The snowy winter weather presents a great opportunity for fun activities like sledding down a nearby hill or snowball fights in the neighbor's yard. At the same time, winter weather can be tough on your home. Extremely cold conditions can cause the water lines in your home to freeze and burst, which may cause severe water damage and enduring negative effects.
When your pipes are frozen solid, you might need to hire a plumber in to resolve the issue. However, there’s a lot you can do to prevent this from happening – and even minor prevention can go a long way.
What Pipes Are at More Risk of Freezing
The pipes at the greatest risk of freezing are exposed water lines. Prevalent locations for uncovered pipes are inside attic crawlspaces, near exterior walls, in the basement or even running underneath a modular home. Water lines that are not properly insulated are at the greatest risk.
How to Keep Pipes from Freezing in Your Home
Thoroughly insulating uncovered water lines is a good first step to keeping your pipes ice free. You’ll likely have access to lots of these materials from the local plumbing company, and could also already have some someplace in your home.
Be careful not to wrap other flammable insulation materials where they can catch fire. If you don’t feel confident insulating the pipes yourself, contact your local plumbing services professional in to do the job.
If you do decide to insulate the pipes yourself, common insulation materials for pipes include:
- Wraps or roll insulation: Multiple plumbers, hardware stores and national retailers sell insulation – typically fiberglass, foam wraps or pipe sleeves – that you can use to cover or fit around your pipes. They are supplied in numerous lengths and sizes to fit the needs of your home.
- Newspaper: To a decent degree, newspaper can be used as insulation. If the weather is going to get cold and you aren’t able to put in more insulation before then, try wrapping uninsulated pipes in this.
- Towels or rags: If you aren’t able to add insulation and don’t have any newspaper close by, wrapping notably vulnerable pipes with towels or clean rags as a final effort can be just enough to keep the cold air from freezing the pipes.
Another preventative step you can try to keep pipes from becoming frozen is to fill any cracks that can allow cold air into your home. Pay close attention to window frames, which can allow in surprisingly powerful drafts. Not only should this help to keep your pipes from freezing, but it will have the extra benefit of making your home more energy efficient.
Five More Ways to Keep Your Pipes from Freezing:
- Open the cabinet doors. Opening the cabinet doors beneath the sinks and other spaces of your home with plumbing will allow more warm air from the rest of the room to flow near the pipes.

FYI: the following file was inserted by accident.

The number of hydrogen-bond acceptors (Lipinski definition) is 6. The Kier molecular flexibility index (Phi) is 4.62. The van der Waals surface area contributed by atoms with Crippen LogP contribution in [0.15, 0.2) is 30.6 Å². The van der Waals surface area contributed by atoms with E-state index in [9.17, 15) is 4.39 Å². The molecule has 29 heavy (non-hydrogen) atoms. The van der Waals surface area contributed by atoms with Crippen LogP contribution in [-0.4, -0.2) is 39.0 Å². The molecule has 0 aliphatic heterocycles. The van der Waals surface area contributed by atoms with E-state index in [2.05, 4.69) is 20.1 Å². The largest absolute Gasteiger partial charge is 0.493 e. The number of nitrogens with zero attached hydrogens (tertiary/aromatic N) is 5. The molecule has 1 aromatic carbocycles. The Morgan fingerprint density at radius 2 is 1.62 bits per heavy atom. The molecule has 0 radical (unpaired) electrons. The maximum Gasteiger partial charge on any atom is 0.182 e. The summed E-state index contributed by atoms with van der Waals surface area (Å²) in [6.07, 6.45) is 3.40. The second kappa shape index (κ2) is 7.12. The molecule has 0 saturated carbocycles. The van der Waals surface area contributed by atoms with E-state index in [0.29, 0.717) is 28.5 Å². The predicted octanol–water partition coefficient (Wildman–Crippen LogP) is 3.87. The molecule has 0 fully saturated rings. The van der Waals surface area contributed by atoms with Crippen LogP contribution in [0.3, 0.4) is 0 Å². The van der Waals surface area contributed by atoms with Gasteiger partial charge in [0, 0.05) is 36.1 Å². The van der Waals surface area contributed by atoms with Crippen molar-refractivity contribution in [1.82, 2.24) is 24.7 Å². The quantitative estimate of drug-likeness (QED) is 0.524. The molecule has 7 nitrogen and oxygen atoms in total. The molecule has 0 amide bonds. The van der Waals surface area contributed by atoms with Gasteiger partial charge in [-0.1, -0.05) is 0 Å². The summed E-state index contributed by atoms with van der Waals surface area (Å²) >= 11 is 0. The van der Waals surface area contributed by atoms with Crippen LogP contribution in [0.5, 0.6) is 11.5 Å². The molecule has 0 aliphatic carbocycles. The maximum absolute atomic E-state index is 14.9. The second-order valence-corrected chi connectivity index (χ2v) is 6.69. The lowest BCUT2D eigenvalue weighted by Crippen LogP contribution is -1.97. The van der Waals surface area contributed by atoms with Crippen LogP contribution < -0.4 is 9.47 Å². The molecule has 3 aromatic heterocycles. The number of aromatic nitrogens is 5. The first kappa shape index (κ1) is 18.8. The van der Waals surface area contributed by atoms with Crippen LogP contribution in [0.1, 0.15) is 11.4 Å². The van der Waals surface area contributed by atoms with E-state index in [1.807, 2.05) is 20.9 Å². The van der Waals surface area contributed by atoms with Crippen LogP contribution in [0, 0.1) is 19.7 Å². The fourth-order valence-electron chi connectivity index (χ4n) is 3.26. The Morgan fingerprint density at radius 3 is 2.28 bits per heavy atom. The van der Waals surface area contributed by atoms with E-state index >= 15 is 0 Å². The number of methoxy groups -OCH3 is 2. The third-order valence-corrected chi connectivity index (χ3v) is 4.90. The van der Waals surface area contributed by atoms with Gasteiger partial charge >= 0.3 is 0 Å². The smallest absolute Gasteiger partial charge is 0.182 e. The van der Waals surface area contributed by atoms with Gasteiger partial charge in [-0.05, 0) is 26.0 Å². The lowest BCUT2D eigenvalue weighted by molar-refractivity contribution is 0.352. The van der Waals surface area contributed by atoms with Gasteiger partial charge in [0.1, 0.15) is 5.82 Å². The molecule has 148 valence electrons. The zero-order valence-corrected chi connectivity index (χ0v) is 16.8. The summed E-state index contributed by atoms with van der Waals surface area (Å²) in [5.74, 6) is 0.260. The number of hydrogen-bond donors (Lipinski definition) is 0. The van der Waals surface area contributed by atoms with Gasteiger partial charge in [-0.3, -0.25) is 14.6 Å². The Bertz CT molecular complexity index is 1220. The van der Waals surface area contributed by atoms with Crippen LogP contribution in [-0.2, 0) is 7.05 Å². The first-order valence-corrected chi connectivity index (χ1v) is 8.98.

- Letting water drip. Keeping the water flowing by letting your faucets drip even just a bit can help thwart frozen pipes.
- Open interior doors. By opening doors in rooms or hallways, your home can be heated more equally. This is particularly important if you struggle with a room that is frequently colder or hotter than the rest of the home.
- Close the garage door. The exception to the open doors tip is the garage door, which you should keep closed – particularly if your water lines can be found near or under the garage.
- Keep the heat consistent. Experts suggest setting the thermostat at a constant temperature and leaving it in place, rather than letting it get cooler at night. Set it no cooler than 55 degrees.
How to Keep Pipes from Freezing in an Empty Home
When you’re in your own home, it’s not difficult to recognize when something isn't right. But what additional steps can you take to stop pipes from freezing in an unused home or vacation home when the damage from a frozen pipe may not be discovered for a while?
As with a primary residence, placing extra insulation around any exposed water lines, opening interior doors inside the home and winterizing the vacant home are the basic steps to take.
Alternative Steps to Keep Pipes from Freezing in a Vacant Home:
- Leave the heat on. Even though you aren't currently using the home, it’s best to keep the heat on – even if you adjust the thermostat down lower than you would if you were there. As with a primary residence, experts suggest keeping the temperature at no cooler than 55 degrees.
- Shut water off and drain the lines. If you’re going to be away for an extended period of time or are winterizing a seasonal cabin or cottage, switching the water off to the house and draining the water out of the water lines is a good way to stop pipes from freezing and breaking. Try not to forget to clear the water out of any appliances, like the hot water heater, and the toilets. Confirm you get all the water from the pipes. If you're uncertain of how to clear out the water from the pipes, or don’t feel secure performing it without any help, a plumber in will be happy to step in.